Step 5: Don’t include a city location. Potential renters will appreciate the air of mystery surrounding your posting.

Step 6: Write in all caps. It makes it easier to read, and who doesn’t love being shouted at?

Step 7: Be extremely difficult in giving out the address of the apartment, requiring no less than the promise of the proposed tenant’s first born before releasing it.

Got all that? Ok, happy selling!

Three things I’m a stickler on

RSVPs
Yeah, okay, this is obviously spawned by recent events. But I’ve always been annoyed by people who won’t just turn the damn thing in. It’s stamped. It has the address on it already. You have to make one decision, seal it, and get it into the postal system. No sympathy for people who are overwhelmed by that.

And if you “refuse to send RSVPs on principle,” well, then I reserve the right to not save you a seat. On principle.

The REAL Rules of Scrabble
Listen, I’ve said it before, I’ll say it again: no proper nouns. And no acronyms. And no using cheat sites and apps. This is a gentleman’s game, and I won’t have it sullied by cheaters.

Two-parter Twitter posts
I’m sorry, are you not familiar with the Twitter platform? You get 140 characters. That’s the point. This isn’t a blog (well, this is a blog….) You want a blog? Get one. But stop pretending Twitter is WordPress. I’ve had it up to here with your two-parter posts.

Food snob

The fiance is kind of a food snob. From the moment we met, he has been telling me that New York pizza and bagels are superior to all others.

Now, make no mistake; I am not challenging that statement. Rather, I’m saying that in the time we’ve spent together, I’ve become sort of a snob too.

But only about the exact same foods.

For example, here’s a conversation we had in our favorite deli the other day:

Me: This is my favorite bagel.

Him: Whole wheat?

Me: No, this bagel. From here. This bagel. Every other bagel sucks in comparison. I don’t know why they even try.

Similarly, I never used to have strong feelings about penne a la vodka. But since I’ve started hanging out with someone who, ahem, feels anything but neutral, I am extremely critical of how restaurants prepare this dish.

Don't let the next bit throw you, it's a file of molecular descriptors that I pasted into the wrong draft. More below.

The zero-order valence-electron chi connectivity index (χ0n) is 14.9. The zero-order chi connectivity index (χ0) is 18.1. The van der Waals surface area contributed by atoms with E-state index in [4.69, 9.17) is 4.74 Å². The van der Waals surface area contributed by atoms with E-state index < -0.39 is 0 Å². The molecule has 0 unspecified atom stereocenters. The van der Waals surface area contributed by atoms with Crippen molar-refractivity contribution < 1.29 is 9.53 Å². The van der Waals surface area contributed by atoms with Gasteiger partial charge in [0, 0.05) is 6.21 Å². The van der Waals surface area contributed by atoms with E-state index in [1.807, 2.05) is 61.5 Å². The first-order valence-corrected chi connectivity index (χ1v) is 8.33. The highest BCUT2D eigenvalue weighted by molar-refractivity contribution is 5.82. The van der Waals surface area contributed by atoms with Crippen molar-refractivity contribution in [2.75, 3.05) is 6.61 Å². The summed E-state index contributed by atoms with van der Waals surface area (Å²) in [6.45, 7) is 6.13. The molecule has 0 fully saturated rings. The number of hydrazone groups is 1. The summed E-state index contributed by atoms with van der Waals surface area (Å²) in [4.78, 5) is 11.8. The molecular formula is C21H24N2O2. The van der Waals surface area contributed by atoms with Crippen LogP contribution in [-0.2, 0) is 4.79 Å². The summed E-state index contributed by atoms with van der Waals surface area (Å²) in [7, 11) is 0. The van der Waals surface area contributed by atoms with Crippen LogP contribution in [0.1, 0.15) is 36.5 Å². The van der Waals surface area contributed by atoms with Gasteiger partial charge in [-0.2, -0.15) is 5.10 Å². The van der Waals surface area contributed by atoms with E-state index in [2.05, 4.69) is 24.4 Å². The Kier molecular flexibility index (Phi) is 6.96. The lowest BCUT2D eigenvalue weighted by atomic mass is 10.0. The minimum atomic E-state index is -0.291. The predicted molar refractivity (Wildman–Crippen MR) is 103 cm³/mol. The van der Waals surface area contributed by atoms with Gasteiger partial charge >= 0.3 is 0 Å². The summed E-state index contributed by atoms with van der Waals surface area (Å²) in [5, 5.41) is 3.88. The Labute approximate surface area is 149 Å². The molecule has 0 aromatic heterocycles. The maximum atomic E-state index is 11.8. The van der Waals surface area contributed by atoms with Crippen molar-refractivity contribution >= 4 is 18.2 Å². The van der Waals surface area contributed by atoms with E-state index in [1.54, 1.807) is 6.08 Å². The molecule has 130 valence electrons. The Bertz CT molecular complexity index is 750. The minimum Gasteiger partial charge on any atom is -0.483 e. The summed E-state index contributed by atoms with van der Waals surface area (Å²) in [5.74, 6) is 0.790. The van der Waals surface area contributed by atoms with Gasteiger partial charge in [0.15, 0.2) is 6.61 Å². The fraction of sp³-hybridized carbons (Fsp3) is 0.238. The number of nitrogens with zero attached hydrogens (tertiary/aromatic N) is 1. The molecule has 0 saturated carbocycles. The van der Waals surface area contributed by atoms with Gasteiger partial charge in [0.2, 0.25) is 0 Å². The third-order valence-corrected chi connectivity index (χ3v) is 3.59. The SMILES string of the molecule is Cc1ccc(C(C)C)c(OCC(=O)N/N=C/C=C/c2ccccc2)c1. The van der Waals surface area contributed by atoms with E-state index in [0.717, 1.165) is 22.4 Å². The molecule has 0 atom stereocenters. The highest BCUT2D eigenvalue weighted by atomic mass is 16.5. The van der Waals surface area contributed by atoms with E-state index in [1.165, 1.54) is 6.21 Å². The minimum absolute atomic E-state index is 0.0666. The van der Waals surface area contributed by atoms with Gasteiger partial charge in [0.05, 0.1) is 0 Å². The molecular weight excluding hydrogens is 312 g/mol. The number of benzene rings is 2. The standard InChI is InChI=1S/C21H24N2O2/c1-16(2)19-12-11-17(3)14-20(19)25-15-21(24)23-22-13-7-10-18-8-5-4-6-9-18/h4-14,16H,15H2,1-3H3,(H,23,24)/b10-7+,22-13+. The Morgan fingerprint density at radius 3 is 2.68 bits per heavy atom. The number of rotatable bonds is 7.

Is this one of those “married people start to turn into each other” things? Or just a new awareness of foods I took for granted in the past? Maybe I just didn’t know how good they could be.

Either way, I’m pretty sure I’m ruined for life. You know, in terms of sub-par bagels.

A long weekend

So, yet again I didn’t watch a major awards show. And yet again I learned all I really need to know from Twitter the next morning. (Arcade Fire, the Biebs didn’t win, Gaga egg, puppets. Boom.)

This weekend actually felt longer than twelve hours, which I consider a success. There’s really nothing worse than waiting all week for Friday night, only to blink too long and it suddenly be Monday, amiright?

I think the trick is breaking up each day into separate parts, thereby creating several sub-days, if you will. For example, Friday night we met up with friends for dinner and drinks. Saturday, I went to the gym, got a haircut, looked at an apartment, took a significant nap, and went to the fiance’s hockey game. (If you’re keeping track, that’s about six sub-days so far.) Sunday started with a meeting, then pizza with friends, then the mall, then another nap, then we went into the city for a friend’s brother-in-law’s band’s show.

All in all, we’re talking about eleven sub-days. Not bad for a two-day weekend.